Thursday, May 9, 2013

Farewell Sir Alex

As a Manchester United fan, I look back on the numbing shock of the sudden end of Sir Alex Ferguson's 26 year reign.

Aside from the Queen, Sir Alex Ferguson has been the only constant during my life. I have lived through 12 England managers, nine Italian Prime Ministers, five British Prime Ministers, four US Presidents, four Archbishops of Canterbury, three Popes, but only one manager of Manchester United Football Club. On a more personal level, he's been at the helm of the club for almost as long as my elder brother has been alive, and that guy's old. He can remember when the Tories last won an election.

I and millions of other United supporters are going into uncharted territory. We know that we are hated. No matter what any of us do, we will be despised. One of the most treasured compliments I have ever received was from a Liverpool supporting friend of mine who said: “You’re the only United fan I like.” The roots of this antagonism are many and varied, but one of them is undoubtedly Sir Alex Ferguson.

If we are frank, Sir Alex was what made us different from other clubs, not just because of his success, but because of his longevity and durability. Since his appointment in 1986, Real Madrid have had 24 managers, Inter Milan have had 19, Chelsea 18, Bayern Munich and Juventus 14 and AC Milan 13. The managerial merry-go-round was something that happened to other clubs.

A trophy-less season was no disaster: Sir Alex would set it right. Three seasons without a Premier League title (a difficulty that brings whole new meaning to the phrase “first world problems”) was troubling, but we knew Sir Alex would set it right. Our biggest player was threatening to leave: Sir Alex would set it right. With perhaps the exception of the continental challenge of the supreme Barcelona side, there was no problem to which Sir Alex did not have the answer. In terms of longevity, Arsenal have their own version of Ferguson in Arsène Wenger, and despite having now been trophy-less for eight seasons, they still say “In Arsène We Trust”. It wasn’t trust with Sir Alex: it was blind but justified faith.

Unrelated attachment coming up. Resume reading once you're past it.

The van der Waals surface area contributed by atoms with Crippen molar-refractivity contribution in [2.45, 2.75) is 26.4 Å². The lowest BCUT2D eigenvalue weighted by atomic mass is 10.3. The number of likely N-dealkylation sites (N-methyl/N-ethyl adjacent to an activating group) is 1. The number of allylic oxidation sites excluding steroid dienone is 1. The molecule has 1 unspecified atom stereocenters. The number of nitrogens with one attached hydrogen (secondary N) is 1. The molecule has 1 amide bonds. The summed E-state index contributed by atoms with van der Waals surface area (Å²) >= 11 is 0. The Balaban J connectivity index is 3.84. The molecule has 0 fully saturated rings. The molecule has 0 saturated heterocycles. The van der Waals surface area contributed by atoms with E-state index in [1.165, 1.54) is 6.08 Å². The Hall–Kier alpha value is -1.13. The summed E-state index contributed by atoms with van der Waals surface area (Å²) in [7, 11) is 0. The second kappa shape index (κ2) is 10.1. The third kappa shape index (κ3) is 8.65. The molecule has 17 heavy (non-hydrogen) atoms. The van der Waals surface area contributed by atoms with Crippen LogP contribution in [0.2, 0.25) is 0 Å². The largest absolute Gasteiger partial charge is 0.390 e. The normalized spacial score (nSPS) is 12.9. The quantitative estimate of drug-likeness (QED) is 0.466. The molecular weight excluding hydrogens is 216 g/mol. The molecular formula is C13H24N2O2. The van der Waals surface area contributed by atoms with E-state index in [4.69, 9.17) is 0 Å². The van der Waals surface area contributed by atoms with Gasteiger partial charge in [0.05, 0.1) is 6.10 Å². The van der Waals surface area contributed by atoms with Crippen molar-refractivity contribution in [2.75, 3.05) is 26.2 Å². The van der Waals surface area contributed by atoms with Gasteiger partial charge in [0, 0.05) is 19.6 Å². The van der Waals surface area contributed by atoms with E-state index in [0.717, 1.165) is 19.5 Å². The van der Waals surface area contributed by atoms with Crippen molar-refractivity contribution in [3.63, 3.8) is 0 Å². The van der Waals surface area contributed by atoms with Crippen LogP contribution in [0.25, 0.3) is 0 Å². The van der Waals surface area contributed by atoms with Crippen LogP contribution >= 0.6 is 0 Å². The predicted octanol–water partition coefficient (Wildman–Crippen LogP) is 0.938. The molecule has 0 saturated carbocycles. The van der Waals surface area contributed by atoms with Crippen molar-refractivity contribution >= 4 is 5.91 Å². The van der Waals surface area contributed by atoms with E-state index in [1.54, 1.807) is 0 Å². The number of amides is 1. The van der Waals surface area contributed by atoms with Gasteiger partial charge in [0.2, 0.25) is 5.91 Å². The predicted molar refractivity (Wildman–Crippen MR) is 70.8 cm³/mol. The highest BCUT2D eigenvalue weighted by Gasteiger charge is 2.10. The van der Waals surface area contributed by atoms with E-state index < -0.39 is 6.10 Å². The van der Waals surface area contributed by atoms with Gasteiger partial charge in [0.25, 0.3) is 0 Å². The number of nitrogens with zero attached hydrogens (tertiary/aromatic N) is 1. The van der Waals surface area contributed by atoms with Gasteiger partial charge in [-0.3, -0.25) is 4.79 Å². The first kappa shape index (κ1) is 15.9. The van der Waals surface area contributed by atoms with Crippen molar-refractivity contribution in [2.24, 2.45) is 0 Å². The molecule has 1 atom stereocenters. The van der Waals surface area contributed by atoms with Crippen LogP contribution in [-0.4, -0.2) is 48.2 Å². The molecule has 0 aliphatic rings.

We have known that this day has been coming, and we all know that we’ll never see anything like him again. There will not be another era of 13 league titles in 21 years, and when you have become accustomed to such incredible success, the comedown from the high is going to be difficult. In fact, Sir Alex’s retirement is nothing short of terrifying, and everybody knows it. The news hadn’t been known for a few minutes before friends started telling me that United are doomed to plummet, and the final twist in the Matt Busby comparisons came home to roost: not too long after that great man’s retirement, we were relegated to the second tier. In this modern era, it strikes me as unlikely that a club of such resources as United could descend so low and so quickly again, but a new era is upon us. We have lost the object of our unquestioning faith, and there is no replacement.

But, we have always known this was going to come, and we always knew this age wouldn’t last. We have been beyond blessed by a genius and now it is for us to know what it is to be like other clubs. That sounds arrogant and it probably is, but there can be no denying that Ferguson’s United has been unlike any other era for any club in the history of English football. He and his reign have been genuinely exceptional, and he will be missed by many of his rivals too, as the competition was so greatly valued. Indeed, for many fans of football, when next season comes, it will be a very strange beast. What will English football be like without its Godfather?

At the end of it all, there’s but one thing for this United fan to say: thank you Sir Alex.

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